U.N. official says global crime convention "underutilised


Cocaine and heroin smugglers earn $280 million a day-U.N.

VIENNA, Oct 18 (Reuters) - Drug traffickers are making hundreds of millions of dollars every single day and countries must step up cooperation to stop an illegal trade which fuels global terrorism, the United Nations crime chief said on Monday.
"Drug trafficking continues to be the most lucrative line of business for criminals," said Yuri Fedotov, a Russian diplomat who took over as executive director of the United Nations Office on Drugs and Crime (UNODC) earlier this year.
"Cocaine and heroin traffickers are earning almost $280 million every day," he added at the start of a week-long meeting in Vienna to review global progress on the issue.
Fedotov urged better use of the U.N. Convention against Transnational Organized Crime, a pact adopted in Palermo 10 years ago which he said was a major landmark in international law providing a basis for extraditions, intelligence-sharing and joint investigations.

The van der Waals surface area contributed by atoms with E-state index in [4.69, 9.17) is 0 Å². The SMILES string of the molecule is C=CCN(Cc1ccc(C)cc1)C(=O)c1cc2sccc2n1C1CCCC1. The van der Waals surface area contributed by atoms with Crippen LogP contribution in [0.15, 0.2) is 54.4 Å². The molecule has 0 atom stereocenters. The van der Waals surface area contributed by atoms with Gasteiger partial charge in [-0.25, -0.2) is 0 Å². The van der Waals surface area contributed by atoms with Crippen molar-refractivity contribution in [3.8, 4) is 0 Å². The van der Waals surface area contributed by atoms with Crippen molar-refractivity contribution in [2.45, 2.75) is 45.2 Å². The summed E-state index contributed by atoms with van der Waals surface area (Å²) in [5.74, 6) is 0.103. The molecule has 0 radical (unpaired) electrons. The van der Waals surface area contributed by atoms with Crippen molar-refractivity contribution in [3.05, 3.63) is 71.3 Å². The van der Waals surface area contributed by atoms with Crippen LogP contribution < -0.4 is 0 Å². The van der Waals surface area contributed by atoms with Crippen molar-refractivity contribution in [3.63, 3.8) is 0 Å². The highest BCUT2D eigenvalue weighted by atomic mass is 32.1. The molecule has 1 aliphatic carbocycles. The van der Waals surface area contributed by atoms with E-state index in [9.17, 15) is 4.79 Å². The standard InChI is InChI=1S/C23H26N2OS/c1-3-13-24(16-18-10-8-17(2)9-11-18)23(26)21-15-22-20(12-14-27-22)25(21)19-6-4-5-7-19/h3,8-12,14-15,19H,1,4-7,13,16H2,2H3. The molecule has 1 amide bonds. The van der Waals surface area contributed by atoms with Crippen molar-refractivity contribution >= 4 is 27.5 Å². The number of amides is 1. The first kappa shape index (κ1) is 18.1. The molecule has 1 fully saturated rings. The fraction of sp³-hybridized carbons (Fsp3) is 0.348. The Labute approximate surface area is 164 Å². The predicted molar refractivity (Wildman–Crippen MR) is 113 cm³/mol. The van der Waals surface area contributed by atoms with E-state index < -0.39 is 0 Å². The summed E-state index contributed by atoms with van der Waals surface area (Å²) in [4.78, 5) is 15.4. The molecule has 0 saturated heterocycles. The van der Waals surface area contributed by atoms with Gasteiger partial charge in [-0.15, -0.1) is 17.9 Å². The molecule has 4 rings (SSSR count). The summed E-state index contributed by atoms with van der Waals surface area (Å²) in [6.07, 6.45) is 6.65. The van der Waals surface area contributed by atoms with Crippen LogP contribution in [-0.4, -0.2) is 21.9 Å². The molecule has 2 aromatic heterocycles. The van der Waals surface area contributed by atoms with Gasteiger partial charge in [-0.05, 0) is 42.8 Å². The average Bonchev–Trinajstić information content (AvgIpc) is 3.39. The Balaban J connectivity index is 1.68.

He said his office knew of only 19 states, out of the 157 countries which have ratified the convention, which had used it to facilitate international cooperation, including extraditions, to combat criminal gangs.
"When we will be united I think we will have better chances to win this war," he said. "The convention is a powerful tool, but it remains underutilised."
Fedotov said cocaine smuggled from the Andean region to North America and Europe and heroin trafficked from Afghanistan to Europe were worth $72 billion and $33 billion annually -- money he said was being "invested in criminal businesses and fuelling terrorism."
He estimated that human trafficking of mostly women and children to Europe for sexual exploitation brought in $3 billion each year while smuggling of migrants from Latin America to North America earned $6.6 billion.

Website note:

Arlacchi’s main achievements during its UN mandate are the signing by 124 countries of the Palermo Convention against Transnational Organized Crime (2000), and the strategy “a Drug Free World” for the elimination of coca and opium cultivation worldwide approved by the UN General Assembly in 1998. The impact of this strategy has been evaluated in March 2009 by the Un Commission on Narcotic Drugs, which decided to reconfirm it for another ten years.


Questo sito utilizza cookie; accedendo o cliccando su "Accetto" acconsenti a scaricare sul tuo browser tutte le tipologie di cookie presenti in questo sito..

Accetto cookie da questo sito.